– Holly has stated that it’s his job and admitted that he manufactures distractions to keep him occupied. Was it a coincidence that they broke the light barrier shortly after Lister woke up? Would he have bothered responding to the Nova 5’s signal on the way out? How much weekly peril is secretly Holly’s fault?

    – Holly appoints Rimmer to unknowingly help in this role, which he does well until the antagonism softens and Lister starts hanging out with Cat more. This doesn’t prove beneficial to his mental health.

    – What seems like rebellion or independence from Kryten is really just him pleasing Lister as his new owner. He studies science and literature to be a more intellectual stimulating companion than Cat.

    – Talkie Toaster excepted. Or is he?

    #270797
    Warbodog
    Participant

    Bonus theory: The Cat species was genetically engineered by Holly (opening cargo doors and having the Skutters drop tools at the right times) to evolve a more stimulating ‘pet’/companion for Lister by the time he was calculated to be released from stasis. This may have included igniting the holy war and exodus to get rid of all the surplus.

    Maybe he just waited to release Lister until all that had happened, it is a bit convenient.

    #270798

    The best thing Holly could have done for Lister is kept him in stasis and sent the ship hurtling into a sun.

    in actual fact, he releases Lister at a point a young cat from a new dominant species finds himself on his own after his entire species fucks off on some massive religious tiff.

    Lister is actually only released to keep Cat company, because there’d be no sodding reason other wise.

    the rest sort of checks out. Holly, to some extent manufactures things to keep everyone occupied. Kryten definitely has t broken his programming in any meaningful way and does as he is ordered/expected. Be a science/medical officer alongside cleaning etc.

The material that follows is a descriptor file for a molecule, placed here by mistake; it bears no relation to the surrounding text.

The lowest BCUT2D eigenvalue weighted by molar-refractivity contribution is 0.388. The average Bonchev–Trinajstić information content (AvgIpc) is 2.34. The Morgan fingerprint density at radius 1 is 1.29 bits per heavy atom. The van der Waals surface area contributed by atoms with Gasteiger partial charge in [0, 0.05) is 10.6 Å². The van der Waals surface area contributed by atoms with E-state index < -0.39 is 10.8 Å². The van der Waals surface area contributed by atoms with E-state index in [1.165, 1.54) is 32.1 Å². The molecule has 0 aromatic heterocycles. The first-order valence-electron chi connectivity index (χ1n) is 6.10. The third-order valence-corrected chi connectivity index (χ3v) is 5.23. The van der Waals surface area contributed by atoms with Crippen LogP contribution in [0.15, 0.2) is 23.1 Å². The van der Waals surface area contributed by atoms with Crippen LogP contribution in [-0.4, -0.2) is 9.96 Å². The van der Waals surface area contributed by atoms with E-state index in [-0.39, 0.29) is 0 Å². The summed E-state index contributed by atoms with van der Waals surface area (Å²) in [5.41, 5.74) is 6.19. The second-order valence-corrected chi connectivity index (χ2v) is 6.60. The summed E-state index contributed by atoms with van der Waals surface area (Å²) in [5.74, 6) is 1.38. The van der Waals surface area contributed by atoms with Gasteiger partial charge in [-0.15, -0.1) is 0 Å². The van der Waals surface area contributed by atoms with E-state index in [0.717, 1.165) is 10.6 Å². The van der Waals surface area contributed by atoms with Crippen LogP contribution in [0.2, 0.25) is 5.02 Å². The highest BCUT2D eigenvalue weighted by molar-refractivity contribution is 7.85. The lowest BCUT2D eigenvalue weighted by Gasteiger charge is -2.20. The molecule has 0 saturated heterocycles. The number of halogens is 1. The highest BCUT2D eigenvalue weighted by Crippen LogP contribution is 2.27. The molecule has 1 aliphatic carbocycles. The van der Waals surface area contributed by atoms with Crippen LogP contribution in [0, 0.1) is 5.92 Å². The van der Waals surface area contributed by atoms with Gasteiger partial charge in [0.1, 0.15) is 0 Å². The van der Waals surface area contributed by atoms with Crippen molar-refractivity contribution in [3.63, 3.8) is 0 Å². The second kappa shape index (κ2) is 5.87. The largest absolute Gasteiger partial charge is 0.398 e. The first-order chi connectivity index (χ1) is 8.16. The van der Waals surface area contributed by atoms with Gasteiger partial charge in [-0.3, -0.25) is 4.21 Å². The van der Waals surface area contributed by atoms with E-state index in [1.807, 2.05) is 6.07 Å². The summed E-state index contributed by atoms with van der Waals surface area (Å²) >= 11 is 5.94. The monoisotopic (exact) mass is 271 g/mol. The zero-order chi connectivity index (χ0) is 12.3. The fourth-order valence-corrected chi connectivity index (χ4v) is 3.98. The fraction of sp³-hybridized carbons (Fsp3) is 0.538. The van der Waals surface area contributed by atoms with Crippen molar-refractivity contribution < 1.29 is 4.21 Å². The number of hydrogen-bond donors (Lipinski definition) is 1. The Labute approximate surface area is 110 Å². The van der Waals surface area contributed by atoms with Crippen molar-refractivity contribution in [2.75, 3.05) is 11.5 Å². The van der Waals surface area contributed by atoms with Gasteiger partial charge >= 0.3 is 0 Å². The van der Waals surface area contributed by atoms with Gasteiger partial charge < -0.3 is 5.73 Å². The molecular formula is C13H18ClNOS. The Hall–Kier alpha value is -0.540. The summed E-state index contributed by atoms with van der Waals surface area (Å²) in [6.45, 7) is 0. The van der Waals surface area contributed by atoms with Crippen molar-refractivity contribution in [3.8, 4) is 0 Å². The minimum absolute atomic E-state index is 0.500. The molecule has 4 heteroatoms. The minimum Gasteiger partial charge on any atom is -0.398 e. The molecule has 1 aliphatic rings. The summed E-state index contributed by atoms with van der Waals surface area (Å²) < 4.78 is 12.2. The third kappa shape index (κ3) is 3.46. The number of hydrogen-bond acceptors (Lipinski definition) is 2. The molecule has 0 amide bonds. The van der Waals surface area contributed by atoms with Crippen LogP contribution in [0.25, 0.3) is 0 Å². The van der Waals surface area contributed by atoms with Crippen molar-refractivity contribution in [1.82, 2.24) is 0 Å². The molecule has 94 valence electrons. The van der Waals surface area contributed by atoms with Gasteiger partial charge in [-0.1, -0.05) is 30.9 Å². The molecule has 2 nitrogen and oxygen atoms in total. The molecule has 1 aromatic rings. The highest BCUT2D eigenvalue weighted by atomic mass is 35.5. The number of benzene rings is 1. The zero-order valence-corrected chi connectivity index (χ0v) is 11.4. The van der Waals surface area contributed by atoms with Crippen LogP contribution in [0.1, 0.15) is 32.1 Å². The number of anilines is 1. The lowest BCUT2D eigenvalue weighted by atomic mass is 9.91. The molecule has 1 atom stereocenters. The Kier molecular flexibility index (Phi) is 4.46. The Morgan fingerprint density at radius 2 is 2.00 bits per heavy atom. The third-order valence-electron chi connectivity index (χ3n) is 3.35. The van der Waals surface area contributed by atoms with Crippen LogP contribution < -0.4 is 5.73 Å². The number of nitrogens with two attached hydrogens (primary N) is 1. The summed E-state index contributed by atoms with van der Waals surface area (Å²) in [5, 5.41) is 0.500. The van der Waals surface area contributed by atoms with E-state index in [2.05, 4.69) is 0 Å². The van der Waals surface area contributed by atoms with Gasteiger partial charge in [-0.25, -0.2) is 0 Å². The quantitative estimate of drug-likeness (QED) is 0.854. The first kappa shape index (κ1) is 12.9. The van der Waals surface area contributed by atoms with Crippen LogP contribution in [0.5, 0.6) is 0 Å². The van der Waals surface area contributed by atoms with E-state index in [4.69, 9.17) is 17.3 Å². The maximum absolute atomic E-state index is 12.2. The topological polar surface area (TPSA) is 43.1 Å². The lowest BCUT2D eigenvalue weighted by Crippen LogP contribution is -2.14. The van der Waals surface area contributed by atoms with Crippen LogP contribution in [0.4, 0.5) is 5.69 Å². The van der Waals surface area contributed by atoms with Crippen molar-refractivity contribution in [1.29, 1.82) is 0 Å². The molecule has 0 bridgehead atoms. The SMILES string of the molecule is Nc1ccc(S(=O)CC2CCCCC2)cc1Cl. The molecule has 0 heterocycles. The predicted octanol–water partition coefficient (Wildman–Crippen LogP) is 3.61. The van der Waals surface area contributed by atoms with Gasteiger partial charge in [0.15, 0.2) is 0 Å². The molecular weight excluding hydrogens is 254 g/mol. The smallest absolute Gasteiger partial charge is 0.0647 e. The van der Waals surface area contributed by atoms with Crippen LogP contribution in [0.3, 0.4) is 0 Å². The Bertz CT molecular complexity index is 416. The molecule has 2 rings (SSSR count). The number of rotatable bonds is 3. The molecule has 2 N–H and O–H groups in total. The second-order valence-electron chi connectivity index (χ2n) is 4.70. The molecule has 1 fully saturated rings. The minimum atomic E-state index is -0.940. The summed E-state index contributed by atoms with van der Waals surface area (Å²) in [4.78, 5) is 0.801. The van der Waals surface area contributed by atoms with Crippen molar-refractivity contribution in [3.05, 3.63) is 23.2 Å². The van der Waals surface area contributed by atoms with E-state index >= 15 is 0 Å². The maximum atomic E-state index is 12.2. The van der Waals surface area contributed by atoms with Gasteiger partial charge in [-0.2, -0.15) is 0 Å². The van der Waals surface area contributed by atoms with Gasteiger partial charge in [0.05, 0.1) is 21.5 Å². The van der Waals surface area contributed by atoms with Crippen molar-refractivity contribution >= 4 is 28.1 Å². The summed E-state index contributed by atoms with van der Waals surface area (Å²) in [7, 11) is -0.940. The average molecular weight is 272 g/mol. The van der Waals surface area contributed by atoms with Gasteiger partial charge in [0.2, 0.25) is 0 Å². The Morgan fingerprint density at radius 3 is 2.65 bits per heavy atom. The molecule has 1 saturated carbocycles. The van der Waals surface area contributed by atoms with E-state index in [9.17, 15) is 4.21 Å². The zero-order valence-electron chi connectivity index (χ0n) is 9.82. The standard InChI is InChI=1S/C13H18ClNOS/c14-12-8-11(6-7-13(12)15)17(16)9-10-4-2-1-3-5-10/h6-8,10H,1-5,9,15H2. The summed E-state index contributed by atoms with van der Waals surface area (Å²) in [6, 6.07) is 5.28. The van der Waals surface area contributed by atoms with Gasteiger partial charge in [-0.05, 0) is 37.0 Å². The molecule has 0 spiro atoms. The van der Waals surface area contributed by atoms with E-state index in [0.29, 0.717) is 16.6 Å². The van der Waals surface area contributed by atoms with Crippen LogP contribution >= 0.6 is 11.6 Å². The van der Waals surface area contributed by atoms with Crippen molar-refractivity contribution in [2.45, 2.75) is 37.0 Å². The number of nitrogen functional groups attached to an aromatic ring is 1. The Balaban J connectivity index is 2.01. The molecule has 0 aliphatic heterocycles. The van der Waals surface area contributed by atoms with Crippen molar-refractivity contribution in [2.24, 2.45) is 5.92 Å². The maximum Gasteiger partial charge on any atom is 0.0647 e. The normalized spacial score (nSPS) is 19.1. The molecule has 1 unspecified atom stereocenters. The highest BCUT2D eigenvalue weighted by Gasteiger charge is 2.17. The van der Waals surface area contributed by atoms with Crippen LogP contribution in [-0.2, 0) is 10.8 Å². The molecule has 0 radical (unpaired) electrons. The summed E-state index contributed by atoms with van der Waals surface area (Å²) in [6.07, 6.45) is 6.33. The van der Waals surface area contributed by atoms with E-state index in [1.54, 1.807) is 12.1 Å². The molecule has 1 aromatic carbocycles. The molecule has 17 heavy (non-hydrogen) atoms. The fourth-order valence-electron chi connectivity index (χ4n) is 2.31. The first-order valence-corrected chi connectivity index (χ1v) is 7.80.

Rimmer isn’t there only to keep Lister sane, but Cat too. They all help each other in a way, but Rimmer is there more so as an answer to the question “why not anybody else?”.  They don’t need a hologram, but without one Lister would be trying to start up Kochanski or someone and Holly knows that’d be disastrous

    #270808
    Pete Part Three
    Participant

    Both of the Listers in Psirens are fake.  The real Lister was killed shortly after shooting the Kryten psiren.  The one that does a better job of imitating Lister ultimately realises that Cat’s brain won’t be much of a meal, so he hangs around for the next thirty years and goes method.

    Craig Charles’s really strange line-reading of “What about Red Dwarf?” at the end of the episode hints at this.

    This is also why Lister has reacquired an appendix in Legion.

    #270811
    Jenuall
    Participant

    As time went on the Psiren stopped trying so hard to imitate the original and that’s why VII and VIII Lister seem wrong

    #275578
    Flap Jack
    Participant

    At the end of Skipper, the universe Rimmer ultimately ends up in was not the same one he originally left. It just so happens there’s a second Rimmer from a very similar universe who was skipping at the same time, and they ended up in each other’s universes without initially realising.

    The proof? In The Promised Land Rimmer is a First Technician – are we seriously meant to believe he got a promotion off screen? No, it’s far more likely this is a parallel universe where a different Rimmer earned the accolade. (And the reason the alternate First Tech. Rimmer doesn’t come back after he realises he’s been demoted is because he too smashed his skipper.)

    #275579

    I thought that the second he got back.

    #275580
    Dave
    Participant

    Did they ever specify what position he got bumped back down to in Officer Rimmer so that he could use the grunts area? Maybe it’s an attempt to keep continuity with that.

    #275581
    Flap Jack
    Participant

    Did they ever specify what position he got bumped back down to in Officer Rimmer so that he could use the grunts area? Maybe it’s an attempt to keep continuity with that.

    Don’t think they explicitly say it in Officer Rimmer, but Mechocracy re-confirms that he’s 2nd Tech., so they can do the bit about him promoting Lister to 2.5th Technician.

    #275582
    loadoftottnumb
    Participant

    Little tidbit on this, the ‘skit’ where Rimmer promotes Lister to 2.5 then demotes him was originally the beginning of Officer Rimmer (it was refilmed for Mechocracy), you see a hint of this when he agrees to resign as an Officer and Lister says something like ‘welcome back technician 2.0’ 

    #275586
    Flap Jack
    Participant